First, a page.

Seeing the funny side of Eid
Religious traditions, children and humour might seem an unusual combination, but in this month’s AdCritique we look at a campaign called Ramadan and Eid baby, that breaks away from the ‘goody two shoes’ portrayal of Muslims and gives Muslim consumers a chance to smile at their foibles in living the joys and the challenges of Islamic devotion.
(Above) Gulf Bank’s Eid advert ‘Growing with you’: After a month of being teased by their baby exhibiting his delight at eating while his family fast, he sleeps through the entire Eid celebration despite their efforts to wake him, ensuring his family miss out on their daytime feast and family festival.
The context: Ramadan is a time of spirituality and community within the Muslim world. The Quran and Islamic traditions describe the immense rewards and benefits of fasting, and as a result Muslims around the world embrace fasting and prayer with joy and vigour during this month. However, it is an open secret that fasting is difficult. Yes, Muslims talk with enthusiasm about the motivation, meaning and upliftment that Ramadan brings, but they also know how hard it is to endure long days with no food or drink. People inevitably feel tired, and whilst will power will be high, food can be a tease.
The concept: Showcase the reality of Ramadan, and what it really feels like, thereby connecting with the reality of people’s lives and the rhythm of their family experiences and aspirations.
The campaign: Children are not required to fast in Ramadan, and continue to eat and drink as usual. Children are also at the heart of a family’s celebration of Ramadan as well as Eid. In this campaign, the child teases the family with cheekiness as he eats his food throughout Ramadan. However, when it comes to Eid when the family can finally celebrate and enjoy their food, he sleeps throughout the day despite their efforts to rouse him.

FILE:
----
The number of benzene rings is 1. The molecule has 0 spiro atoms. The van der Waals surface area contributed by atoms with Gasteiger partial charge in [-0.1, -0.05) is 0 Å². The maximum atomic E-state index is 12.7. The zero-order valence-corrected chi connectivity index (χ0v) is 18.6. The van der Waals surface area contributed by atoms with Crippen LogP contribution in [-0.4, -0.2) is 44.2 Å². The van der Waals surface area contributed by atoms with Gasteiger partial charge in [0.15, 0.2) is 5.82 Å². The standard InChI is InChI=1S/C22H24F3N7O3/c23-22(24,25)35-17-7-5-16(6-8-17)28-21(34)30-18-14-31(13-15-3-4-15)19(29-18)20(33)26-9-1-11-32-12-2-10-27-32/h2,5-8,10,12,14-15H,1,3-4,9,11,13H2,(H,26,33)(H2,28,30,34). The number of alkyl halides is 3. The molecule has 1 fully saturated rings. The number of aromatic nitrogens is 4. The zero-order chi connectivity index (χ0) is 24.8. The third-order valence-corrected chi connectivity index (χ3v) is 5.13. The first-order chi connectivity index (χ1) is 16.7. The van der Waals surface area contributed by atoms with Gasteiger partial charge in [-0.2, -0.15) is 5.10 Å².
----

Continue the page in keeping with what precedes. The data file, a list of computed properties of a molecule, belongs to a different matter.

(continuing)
The campaign ran films and bumpers during Ramadan. The films were shown during the day to attract the most users, and later at night the bumpers were aired as a reminder of the original film. A competition on Facebook was created where viewers can upload videos of their babies eating or sleeping. The winners were determined based on the number of “likes” they received. Followers on Twitter had the chance to discuss and vote for the best bumper. Greeting cards were designed and mailed to a specific audience from the bank as direct mailers, further highlighting the core message of the campaign. (Details courtesy of Dubai Lynx 2012
On Eid day, a new TVC was run showing the family waiting to go out for the Eid celebration, but the baby resolutely sleeping, and spoiling their fun. The month long campaign built a relationship around this family, a typical Gulf family and their realistic emotions and experiences. The Ramadan and Eid baby campaign was part of Gulf Bank’s new corporate position of ‘growing with you.’
What we liked: The campaign recognises the commitment that Muslims make to their religious duties, and is honest about how difficult and challenging they can be. This acceptance of the reality of religion is fresh and realistic, and creates a connection with the audience. It exploits the humour found in the seam between Muslim aspirations for religious observance and how they may fall short. Muslim consumers also place great emphasis on family and experiencing life as a holistic unit, respecting and including each member. Children, of course, are key to family life as well as representing the future potential of the family and of Islam. With the campaign running throughout Ramadan, it reflects back to Muslims exactly what they are experiencing and allows them to laugh at themselves, as well as see the reality of their lives on screen. Finally, the concept of growth is a powerful one: our research shows that Muslim consumers place great value on longevity, on being part of a family, and of growing together through commitment.
Below: images from the TVCs run during Ramadan, getting to know the family, and seeing the little baby’s teasing tactics first hand.